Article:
Sep. 3--VISALIA -- An airline twice passed over by federal transportation officials to provide passenger service in Visalia appears poised to earn the endorsement of local leaders for a subsidized contract.
The Visalia City Council is expected to consider a recommendation Tuesday afternoon by two of its members, as well as from the city's Airport Advisory Committee, to back Great Lakes Aviation as a replacement to fly passengers at Visalia Municipal Airport.
The Wyoming-based airline is one of three companies bidding for a two-year contract under the U.S. Department of Transportation's Essential Air Service program. The program was established to ensure that smaller airport markets continued to have service to major hubs after the airline industry was deregulated in 1978.
Great Lakes is proposing at least two daily flights between Visalia and Las Vegas' McCarran International Airport.
Vice Mayor Greg Kirkpatrick said he and Council Member Bob Link believe Great Lakes is the preferred company among three proposals.
Mesa Air Group announced it wanted out of the two-year commitment it made just last year, but said it is willing to continue service if its federal subsidy is doubled, to $3.2 million.
"This is the third time we've made this recommendation," Kirkpatrick said over the weekend. "We're looking for someone who wants to be a community partner in making air service succeed here.
"And I don't think we're getting that from the current carrier," he said.
Visalia has expressed a preference for Great Lakes Aviation twice before, but each time the city's recommendation was overruled by federal officials -- first in 2005, when SkyWest Airlines ceased its flights to Los Angeles and Scenic Air was selected by the Department of Transportation to fly to North Las Vegas; and last year after Scenic Air pulled out of both Visalia and Merced, with Mesa Air Group selected to take over.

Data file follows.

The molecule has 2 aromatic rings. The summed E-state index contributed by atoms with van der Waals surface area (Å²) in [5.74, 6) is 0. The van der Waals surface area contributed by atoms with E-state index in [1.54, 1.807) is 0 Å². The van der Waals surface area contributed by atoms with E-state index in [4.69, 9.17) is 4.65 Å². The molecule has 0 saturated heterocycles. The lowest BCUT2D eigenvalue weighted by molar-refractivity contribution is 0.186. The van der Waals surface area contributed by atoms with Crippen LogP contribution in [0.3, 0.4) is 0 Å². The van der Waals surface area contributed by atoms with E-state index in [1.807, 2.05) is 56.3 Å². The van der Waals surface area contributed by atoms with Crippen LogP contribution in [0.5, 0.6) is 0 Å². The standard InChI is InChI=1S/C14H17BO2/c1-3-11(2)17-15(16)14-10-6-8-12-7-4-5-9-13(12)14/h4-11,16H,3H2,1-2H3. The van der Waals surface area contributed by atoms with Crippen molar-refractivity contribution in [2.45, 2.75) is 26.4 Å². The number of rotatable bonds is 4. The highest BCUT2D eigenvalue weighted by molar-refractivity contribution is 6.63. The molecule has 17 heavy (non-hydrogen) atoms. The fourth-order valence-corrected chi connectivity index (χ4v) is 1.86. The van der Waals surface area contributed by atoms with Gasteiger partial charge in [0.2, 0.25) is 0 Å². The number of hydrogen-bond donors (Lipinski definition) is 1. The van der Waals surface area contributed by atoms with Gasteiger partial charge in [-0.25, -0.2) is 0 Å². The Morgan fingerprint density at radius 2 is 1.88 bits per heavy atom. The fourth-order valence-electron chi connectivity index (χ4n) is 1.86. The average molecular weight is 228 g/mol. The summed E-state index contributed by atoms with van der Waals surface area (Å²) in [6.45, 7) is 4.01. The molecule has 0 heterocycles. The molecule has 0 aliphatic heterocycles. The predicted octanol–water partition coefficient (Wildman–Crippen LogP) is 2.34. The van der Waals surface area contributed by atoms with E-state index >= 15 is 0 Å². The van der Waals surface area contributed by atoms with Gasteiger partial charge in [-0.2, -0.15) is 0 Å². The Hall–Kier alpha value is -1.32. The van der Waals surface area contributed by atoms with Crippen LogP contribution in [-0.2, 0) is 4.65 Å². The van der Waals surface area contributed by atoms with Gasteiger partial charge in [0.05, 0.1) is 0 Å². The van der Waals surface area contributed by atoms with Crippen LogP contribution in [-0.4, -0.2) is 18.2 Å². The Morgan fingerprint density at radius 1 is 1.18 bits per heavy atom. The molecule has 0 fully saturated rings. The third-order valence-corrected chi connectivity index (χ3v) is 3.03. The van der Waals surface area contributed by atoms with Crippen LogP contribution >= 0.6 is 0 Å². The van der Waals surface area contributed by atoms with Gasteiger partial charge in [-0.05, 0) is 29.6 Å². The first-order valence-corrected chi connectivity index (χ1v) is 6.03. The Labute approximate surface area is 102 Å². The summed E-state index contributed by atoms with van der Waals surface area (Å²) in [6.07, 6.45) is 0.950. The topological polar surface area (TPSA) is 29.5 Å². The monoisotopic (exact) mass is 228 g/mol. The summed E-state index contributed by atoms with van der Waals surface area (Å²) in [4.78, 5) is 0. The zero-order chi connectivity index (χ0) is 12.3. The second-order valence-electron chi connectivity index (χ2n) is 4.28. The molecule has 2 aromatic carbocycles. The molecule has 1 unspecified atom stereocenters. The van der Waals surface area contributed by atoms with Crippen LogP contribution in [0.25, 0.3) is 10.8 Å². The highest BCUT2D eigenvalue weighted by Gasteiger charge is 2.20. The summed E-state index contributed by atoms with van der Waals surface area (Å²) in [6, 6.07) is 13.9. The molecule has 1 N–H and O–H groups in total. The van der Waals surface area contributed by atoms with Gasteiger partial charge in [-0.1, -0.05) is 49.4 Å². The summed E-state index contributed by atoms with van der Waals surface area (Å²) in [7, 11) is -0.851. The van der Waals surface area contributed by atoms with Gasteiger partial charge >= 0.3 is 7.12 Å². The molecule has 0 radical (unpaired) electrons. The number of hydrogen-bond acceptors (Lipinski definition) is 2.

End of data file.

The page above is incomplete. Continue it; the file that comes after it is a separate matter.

Mesa Air Group/Air Midwest began offering U.S. Airways Express flights between Visalia, Merced and McCarran International Airport in Las Vegas in November. Less than six months later, the company cited rising fuel and maintenance labor costs in announcing that it wants out of its two-year commitment.
The three proposals being considered by the Department of Transportation are:
Great Lakes, proposing two nonstop flights daily between Visalia and Las Vegas. The airline also proposes two nonstop flights daily between Merced and Las Vegas. The combined subsidy it seeks is $1.8 million a year.
Vision Airlines, an upstart airline based in North Las Vegas. Now a tourist and charter service, Vision's proposal calls for daily flights between Visalia and Merced to North Las Vegas and Long Beach. The combined subsidy sought is $1.3 million a year.
Mesa Air Group/Air Midwest, proposing the same Merced/Visalia/Las Vegas service it offers now.
City officials say that while Mesa Air Group/Air Midwest has raised passenger totals, they're disappointed by the airline -- not only by the maneuver to seek a higher subsidy, but by the airline's performance.
"Air Midwest has been plagued by operational issues since the inception and the trend is worsening, rather than improving," Airport Manager Mario Cifuentez states in a report to be presented to the City Council.
"During the month of August, the carrier has canceled 27% of its flights due to maintenance and crew shortage issues."
Officials in Merced also are leaning toward recommending Great Lakes Aviation over Mesa Air Group, Merced Municipal Airport Manager Lloyd Partin said.
Merced's City Council will consider the issue Tuesday, the same day as Visalia's council.
"Mario [Cifuentez] and I are in 110% agreement, we'd like to see our cities get off of the subsidy," Partin said. "I talked to six different airports around the country, and three of them -- all served by Great Lakes -- were able to get off the subsidy and become self-sufficient."
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Jul. 21--VISALIA -- Just two months ago, Mesa Air Group announced it wanted out of its subsidized federal contract to provide passenger air service from Visalia and Merced to Las Vegas, citing...